"Excuse me for a moment," I said, standing up.

I went outside and called my wife and told her that I had to come home.

"I don’t know what happened. I smoked something bad or I smoked too much. I don’t know but I need to come home."

I am fairly certain that it was only after I got off the phone with her that I reached the unambiguous conclusion that I was going to die.

Instinctively I lit a cigarette.

My heart.

It felt as if some Tom Tancredo-supporting SPLC-denounced militia unit were firing bazookas at my chest from the inside or the Navy SEALs were using it to practice throwing some as-of-yet classified high-powered ultrasonic boomerang. I picked up my phone again and came very close to dialing 9-1-1. Instead I opened Uber and requested a car.

Nine minutes.

Then I remembered that all my things were inside. I walked in with a calm, polite, slightly saddened expression and told Heidi that I would not be able to attend class after all due to a "family emergency," in this case, my impending death.

"Oh, I’m so sorry to hear that. Let me know when you want to reschedule."

"I’ll do that."

I grabbed my bag, went outside, lit another cigarette, and paced. I was bewildered and afraid as my surroundings took on a nightmarish aspect. People were going in and out—when I think about it probably just in, but it’s hard to say—of the house and it was getting dark and there was noise on the street. I do not remember what happened before Mohammed showed up in his black Toyota Camry and I opened the door trying to look as calm and collected as possible.

"Alexandria?" he said.

"Yeah."

Without pausing another moment I changed the destination on the Uber app to a church a few miles from my house. Then I called the parish’s after-hours line and explained that I had a spiritual emergency and needed to make a confession as soon as possible. The person to whom I spoke sounded very earnest and concerned and competent, and for a moment I felt relieved.

By this time the yellow circle had given way to a wicked-looking inky black and purple miasma. Traffic for whatever reason was much slower than I had expected it to be and when, after what seemed like half an hour, I realized that my arrival time was only a minute or two nearer, I began texting people frantically, begging for their prayers and those of Mary and my patrons St. Robert Southwell and Blessed John Henry Newman and all the saints and martyrs. Typing in this state was very difficult but still seemed preferable to making Mohammed think I was a lunatic. I was surprised at how clearly I seemed to be thinking, given the fact that I had consumed a lethal amount of cannabis and heaven knew what else. Was this modicum of rationality fleeting? Was I about to suffer irreversible brain damage? Had I suffered it already? I tried recalling some lines of poetry in order to gauge the strength of my memory.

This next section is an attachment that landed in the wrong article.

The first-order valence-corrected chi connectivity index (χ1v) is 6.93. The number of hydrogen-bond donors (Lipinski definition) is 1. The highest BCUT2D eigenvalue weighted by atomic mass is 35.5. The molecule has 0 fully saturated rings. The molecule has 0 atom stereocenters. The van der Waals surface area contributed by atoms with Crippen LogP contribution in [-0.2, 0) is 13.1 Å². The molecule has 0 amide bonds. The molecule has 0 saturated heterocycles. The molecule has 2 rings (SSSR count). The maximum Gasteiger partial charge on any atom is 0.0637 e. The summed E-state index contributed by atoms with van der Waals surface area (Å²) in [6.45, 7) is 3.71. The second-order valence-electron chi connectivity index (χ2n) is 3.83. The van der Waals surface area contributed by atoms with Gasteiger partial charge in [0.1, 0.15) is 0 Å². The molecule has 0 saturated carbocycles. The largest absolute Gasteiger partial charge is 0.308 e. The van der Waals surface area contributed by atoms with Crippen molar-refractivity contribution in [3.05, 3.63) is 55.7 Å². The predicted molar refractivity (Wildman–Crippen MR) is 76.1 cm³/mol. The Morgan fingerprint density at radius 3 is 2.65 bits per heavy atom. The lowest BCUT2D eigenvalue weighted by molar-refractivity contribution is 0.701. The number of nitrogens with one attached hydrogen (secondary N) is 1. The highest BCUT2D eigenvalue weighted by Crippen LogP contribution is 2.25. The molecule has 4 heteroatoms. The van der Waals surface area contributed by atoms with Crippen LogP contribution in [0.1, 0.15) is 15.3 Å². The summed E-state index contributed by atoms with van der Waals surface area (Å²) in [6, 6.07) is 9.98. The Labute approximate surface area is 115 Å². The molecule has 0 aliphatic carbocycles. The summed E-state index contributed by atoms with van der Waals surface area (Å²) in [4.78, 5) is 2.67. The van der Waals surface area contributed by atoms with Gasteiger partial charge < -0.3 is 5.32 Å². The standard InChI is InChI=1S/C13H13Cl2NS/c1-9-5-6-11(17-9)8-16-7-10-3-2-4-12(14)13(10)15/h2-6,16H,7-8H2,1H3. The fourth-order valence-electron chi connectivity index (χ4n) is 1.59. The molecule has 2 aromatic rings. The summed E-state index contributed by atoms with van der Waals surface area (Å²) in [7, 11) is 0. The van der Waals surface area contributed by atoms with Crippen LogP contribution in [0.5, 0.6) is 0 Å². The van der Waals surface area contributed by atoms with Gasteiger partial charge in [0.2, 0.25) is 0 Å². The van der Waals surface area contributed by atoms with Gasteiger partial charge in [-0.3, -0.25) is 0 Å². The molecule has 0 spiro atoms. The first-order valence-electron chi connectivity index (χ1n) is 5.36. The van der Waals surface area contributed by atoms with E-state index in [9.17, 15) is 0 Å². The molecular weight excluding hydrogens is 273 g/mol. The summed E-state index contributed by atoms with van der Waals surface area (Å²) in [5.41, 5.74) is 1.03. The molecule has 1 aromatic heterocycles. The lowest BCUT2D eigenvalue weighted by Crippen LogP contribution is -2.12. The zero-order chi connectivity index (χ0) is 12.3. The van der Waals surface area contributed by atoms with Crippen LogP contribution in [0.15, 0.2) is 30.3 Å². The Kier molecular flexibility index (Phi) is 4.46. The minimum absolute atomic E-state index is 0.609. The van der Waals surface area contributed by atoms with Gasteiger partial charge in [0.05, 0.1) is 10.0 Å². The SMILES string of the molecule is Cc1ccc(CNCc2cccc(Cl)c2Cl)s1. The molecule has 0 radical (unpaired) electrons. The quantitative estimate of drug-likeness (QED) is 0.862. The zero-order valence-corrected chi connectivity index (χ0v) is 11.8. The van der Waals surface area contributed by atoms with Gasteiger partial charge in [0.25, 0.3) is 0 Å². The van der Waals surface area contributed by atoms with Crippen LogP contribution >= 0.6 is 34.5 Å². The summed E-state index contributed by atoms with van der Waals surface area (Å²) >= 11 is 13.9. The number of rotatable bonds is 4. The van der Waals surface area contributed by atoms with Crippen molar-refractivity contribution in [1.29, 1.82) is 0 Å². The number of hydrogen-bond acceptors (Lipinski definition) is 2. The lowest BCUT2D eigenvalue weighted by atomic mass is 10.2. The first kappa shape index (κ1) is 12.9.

"Her towers of fear in wreck"—What is the first line? "Her limbecks dried of poison / And the knife at her neck." Oh. "Her strong enchantments failing / Her towers of fear in wreck / Her limbecks dried of poison / And the knife at her neck / The Queen of Air of Darkness / Begins to shrill and cry / O young man, O my slayer / Tomorrow you shall d—" No, I know the rest and don’t want to go there now. Bad luck.

I suspect that some, if not all, of the above was said aloud.

"Hang on tight, buddy, I’m getting you there as fast as I can."

My vision was almost entirely gone. I could not see the front of the car or anything outside other than vaguely menacing orange and purple shadows that looked like solid polygons rather than actual observable objects. I could, however, see my phone. Eventually it rang.

"You say it’s a spiritual emergency and a medical emergency?"

I don’t remember saying that. I mean, it’s not a medical emergency in the sense that blood is pouring out of my side onto the leather in the backseat here, but—

"No, it’s not a medical emer—" Don’t say that. She’ll think it’s not urgent. "I mean, it is one. I’m not hurt. But I might not be okay. It’s not a medical emergency but I really need to say confession."

My slow, droning speech at the dinner table had been replaced by a sharp, nervous angst and, I think, a stutter that alternated with an up-tempo whine. The obvious pain in my voice, which I heard as if I were merely listening in on someone else, was embarrassing. But I could not banish it.

"So it is or isn’t a medical emergency?"

"I-i-i-it isn’t one. B-b-b-b-but I needtasayconfessionitsreallyimportantokay?"

She said a priest would be waiting for me and hung up. Once more I felt slightly better. I realized that I could see the color green again, the dark green of deciduous trees whose leaves had not yet changed. I looked at my phone. The address of the church was in the app, but where were we? I suddenly realized that Mohammed—Mohammed, whom I trusted, Mohammed, whom I was really counting on to get me through this, Mohammed!—was using his own GPS and taking me to the first destination I had entered: home.

The idea that I could tell him to turn around did not occur to me. We pulled up at my place and I grabbed my bag to get out.